The novel’s premise – a dead mother sending her son out into the world, a son’s quest for his father [Pedro Páramo] – mutates into a multi voiced sojourn in hell. The narrative takes place in two worlds: the Comala of the present, to which Juan Preciado, the ‘I’ of the first sentences, is journeying; and the Comala of the past, the village of his mother’s memories and of Pedro Páramo’s youth. The narrative switches back and forth between first person and third person, present and past. (The great stories are not only told in the past tense, they are about the past.) the Comala of the past is a village of the living. The Comala of the present is inhabited only by the dead, and the encounters that Juan Preciado will have when he reaches Comala are with ghosts. Páramo means in Spanish barren plain, wasteland. Not only is the father he seeks dead, but so is everyone else in the village. Being dead, they have nothing to express except their essence.

And this is a haunting tale of essences mingling, pieces of human existence slowly dissolving and becoming scarce. Although in some circles this is considered a canonical work, it is not for the narrative style that I visited this novel, it was for its references to the Revolution and to understand the development of Mexican literary production in the 40/50 years after the revolution. It takes quite some time before the historical placement of this work is revealed.

8. Carlos Fuentes – The Death of Artemio Cruz (tr. Alfred MacAdam)

Two works by Fuentes featuring on this list, ‘The Death of Artemio Cruz’ as opposed to ‘The Old Gringo” is less specifically focused on the Revolution covering the full life of Artemio Cuz.

The novel opens with Artemio Cruz on his death bed. The work is constructed through flashbacks and the present-day musing of his relationships with his family at his bedside, or the church. It is not long into the novel before we discover Artemio is a corrupt and vile man, (similar to Pedro Páramo, “pure bile”). His life is full of manipulations, for example landowners so he can seduce the daughter.

Mixing first, second and third person, it is at times a confusing work. Artemio reflecting, in the second person:

You admire their efficiency, their comforts, their hygiene, their power, their will, and you look around you and the incompetence, the misery, the filth, the languor, the nakedness of this poor country that has nothing, all seem intolerable to you.

Late in the Revolution, May 1919, Artemio manipulates a landowner:

“It’s important to know how to make distinctions,” murmured the old man as he wiped his lips with his napkin. “For example, business is one thing, and religion is something completely different.”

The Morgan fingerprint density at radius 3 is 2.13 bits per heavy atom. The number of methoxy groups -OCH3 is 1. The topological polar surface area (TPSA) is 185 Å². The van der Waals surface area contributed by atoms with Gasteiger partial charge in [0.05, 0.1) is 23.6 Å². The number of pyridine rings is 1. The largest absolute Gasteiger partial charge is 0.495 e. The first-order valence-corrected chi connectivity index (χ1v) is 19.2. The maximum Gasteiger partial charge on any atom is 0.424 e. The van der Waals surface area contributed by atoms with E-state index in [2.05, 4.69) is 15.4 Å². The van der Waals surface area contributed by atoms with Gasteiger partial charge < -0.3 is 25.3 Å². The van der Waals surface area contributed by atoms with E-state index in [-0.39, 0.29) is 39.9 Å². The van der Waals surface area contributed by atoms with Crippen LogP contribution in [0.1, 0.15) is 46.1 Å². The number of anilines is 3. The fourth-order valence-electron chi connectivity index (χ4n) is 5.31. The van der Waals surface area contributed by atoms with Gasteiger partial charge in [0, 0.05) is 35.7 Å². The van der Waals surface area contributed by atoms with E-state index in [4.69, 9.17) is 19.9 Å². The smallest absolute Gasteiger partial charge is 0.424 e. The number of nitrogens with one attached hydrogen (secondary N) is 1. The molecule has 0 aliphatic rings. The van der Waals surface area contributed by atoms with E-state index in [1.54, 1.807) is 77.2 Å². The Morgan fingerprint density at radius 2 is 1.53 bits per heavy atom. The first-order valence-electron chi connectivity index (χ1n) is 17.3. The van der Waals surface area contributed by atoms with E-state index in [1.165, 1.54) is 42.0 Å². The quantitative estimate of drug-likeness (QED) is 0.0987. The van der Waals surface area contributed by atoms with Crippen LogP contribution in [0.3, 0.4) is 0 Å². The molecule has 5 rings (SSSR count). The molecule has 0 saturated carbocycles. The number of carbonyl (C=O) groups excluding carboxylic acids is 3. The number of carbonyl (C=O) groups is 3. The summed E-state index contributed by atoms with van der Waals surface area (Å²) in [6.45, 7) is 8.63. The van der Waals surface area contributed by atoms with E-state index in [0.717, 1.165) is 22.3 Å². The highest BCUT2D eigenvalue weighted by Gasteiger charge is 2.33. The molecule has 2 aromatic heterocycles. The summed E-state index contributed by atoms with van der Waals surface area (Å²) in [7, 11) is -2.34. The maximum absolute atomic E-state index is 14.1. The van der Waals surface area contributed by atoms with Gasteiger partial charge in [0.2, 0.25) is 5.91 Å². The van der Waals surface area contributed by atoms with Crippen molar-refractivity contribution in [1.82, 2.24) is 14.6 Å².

“See him there so nice and pious, taking Communion every day with his little girl? Well, that same mane stole everything he has from priests, back when Juárez auctioned off Church property and anybody with a little cash could buy huge tracts of land…”

This later period of the Revolution allows Fuentes to present the outcomes, the land grabbing and the change in ownership, power.

9. The Labyrinth of Solitude – Octavio Paz (various translators)

How could any list referring to Mexican literature not include Octavio Paz’s masterwork? I’ve included this as title nine on a list of top eight as it is non-fiction but it is an important key work when looking at Mexican history.

Not a book specifically about the Mexican Revolution but a monumental work, that addresses Mexican identity, culture and character, obviously touching upon the events of 1910-20 due to their significant contribution to  Paz’s opinions. As he says himself

I need hardly warn readers that my opinions are a series of reflection, not a consistent theory. (P 381)

Consistently referred to as a canonical text when discussing Mexico, this needs to be included on the list simply because it will enlighten your views on Mexican society and culture.

There are many more examples that could feature on this list, Elena Poniatowska in her ‘Introduction’ to Nellie Campobello’s ‘Cartucho” says:

From Azuela (‘The Underdogs’) on, the novel of the Revolution takes off at a gallop: Martin Luis Guzmán produces La sombra del caudillo and El águila y la serpiente (The Eagle and the Serpent), giving Mexico the best prose it had known to date. Guzmán is followed by Gregoria López y Feuntes, Rafael F. Muñoz, José Ruben Romero, José Vasconcelos, Fransisco L. Urquizo, José Mancisidor, Mauricio Magdelano, Agustin Yáñez, and José Revueltas.

Unfortunately, not a lot of these works have been translated or are very hard to acquire. Are there any novels you think I should have added?

Carlos Fuentes – The Death of Artemio Cruz (tr. Alfred MacAdam)

ArtemioA continuation of my deep dive into Mexican literature, more specifically books that directly reference or are associated with the Mexican Revolution. Today a look at Carlos Fuentes’ ‘The Death of Artemio Cruz’ (translated by Alfred MacAdam). Similar to Juan Rulfo’s ‘Pedro Páramo’ (tr. Margaret Sayers Peden) in that it is a novel with a non-linear style.